The clever reader might notice that in this simple example you could just as easily have used a VLOOKUP to achieve the same, but this serves as a general introduction and example to using Power Query in Excel.
Power Query is far superior to mere functions and features when it comes to manipulating very large sets of data, especially from sources outside of Excel.
If there are just a couple of workbooks need to be combined, you can use the Move or Copy command to manually move or copy worksheets from the original workbook to the master workbook. Open the workbooks which you will merge into a master workbook. Select the worksheets in the original workbook that you will move or copy to the master workbook. After selecting the needed worksheets, right click the sheet tab, and then click Move or Copy from the context menu. Then the Move or Copy dialog pops up, in the To book drop-down, select the master workbook you will move or copy worksheets into.
Select move to end in the Before sheet box, check the Create a copy box, and finally click the OK button.
In this guide, I will walk you through how to consolidate data from two different Excel workbooks.
One of the workbooks (the one called ‘Products.xlsx’) contains sample product data from a company that sells furniture.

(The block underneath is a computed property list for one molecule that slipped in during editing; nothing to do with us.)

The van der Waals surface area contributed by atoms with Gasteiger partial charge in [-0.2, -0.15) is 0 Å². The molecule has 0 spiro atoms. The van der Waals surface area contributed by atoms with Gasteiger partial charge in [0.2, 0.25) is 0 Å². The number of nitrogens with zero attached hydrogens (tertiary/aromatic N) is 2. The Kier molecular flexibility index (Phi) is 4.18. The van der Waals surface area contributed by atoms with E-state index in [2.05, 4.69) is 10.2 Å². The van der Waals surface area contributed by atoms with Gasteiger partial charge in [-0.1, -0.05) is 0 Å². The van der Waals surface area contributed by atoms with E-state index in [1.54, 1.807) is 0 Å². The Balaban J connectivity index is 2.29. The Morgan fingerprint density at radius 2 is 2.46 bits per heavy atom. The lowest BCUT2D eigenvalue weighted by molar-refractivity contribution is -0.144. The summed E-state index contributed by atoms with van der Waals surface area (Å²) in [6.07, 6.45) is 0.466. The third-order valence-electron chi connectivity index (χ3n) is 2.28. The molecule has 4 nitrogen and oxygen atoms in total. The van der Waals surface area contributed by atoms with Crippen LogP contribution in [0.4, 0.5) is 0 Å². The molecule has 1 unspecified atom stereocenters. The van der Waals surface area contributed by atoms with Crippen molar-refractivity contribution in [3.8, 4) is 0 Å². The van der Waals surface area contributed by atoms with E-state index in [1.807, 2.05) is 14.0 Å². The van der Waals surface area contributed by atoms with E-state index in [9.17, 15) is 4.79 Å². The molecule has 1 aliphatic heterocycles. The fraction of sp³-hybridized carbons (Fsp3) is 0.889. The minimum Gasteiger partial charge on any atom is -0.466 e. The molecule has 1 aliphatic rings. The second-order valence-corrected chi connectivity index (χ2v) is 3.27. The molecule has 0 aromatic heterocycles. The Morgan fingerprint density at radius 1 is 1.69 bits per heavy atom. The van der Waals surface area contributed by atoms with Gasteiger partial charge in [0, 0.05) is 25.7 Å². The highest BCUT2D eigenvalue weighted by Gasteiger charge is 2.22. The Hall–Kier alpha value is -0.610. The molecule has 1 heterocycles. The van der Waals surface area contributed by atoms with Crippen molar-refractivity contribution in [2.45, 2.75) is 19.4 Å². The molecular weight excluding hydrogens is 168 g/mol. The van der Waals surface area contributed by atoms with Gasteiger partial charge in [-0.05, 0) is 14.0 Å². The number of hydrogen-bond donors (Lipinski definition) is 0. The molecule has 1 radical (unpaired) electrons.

In my consolidation spreadsheet, I'd like to pull the same cell (i.e. If your question is resolved, mark it SOLVED using the thread tools 3.B4) from each of the spreadsheets (same sheet title 'Sheet2' in all spreadsheets) i.e. in consolidation spreadsheet, there will be 100 cells, each linking from B4 of each of the 100 spreadsheets. If there are multiple workbooks need to be merged into one, you can apply the following VBA codes to quickly achieve it. In the Microsoft Visual Basic for applications window, click Insert "" Workbooks. Open Filename:=x Str Path & x Str FName, Read Only:=True x Str AWBName = Active Workbook. Open Filename:=Path & Filename, Read Only:=True For Each Sheet In Active Workbook.
Now you’ve entered the actual ‘Power Query Editor’ and you might notice that the design and layout don’t look much like Excel, but more like a “real” database (e.g. The data that is loaded into the editor now consists of the product numbers and the product names. In step 2 and 3 you select which ‘identifier’ the merging will follow.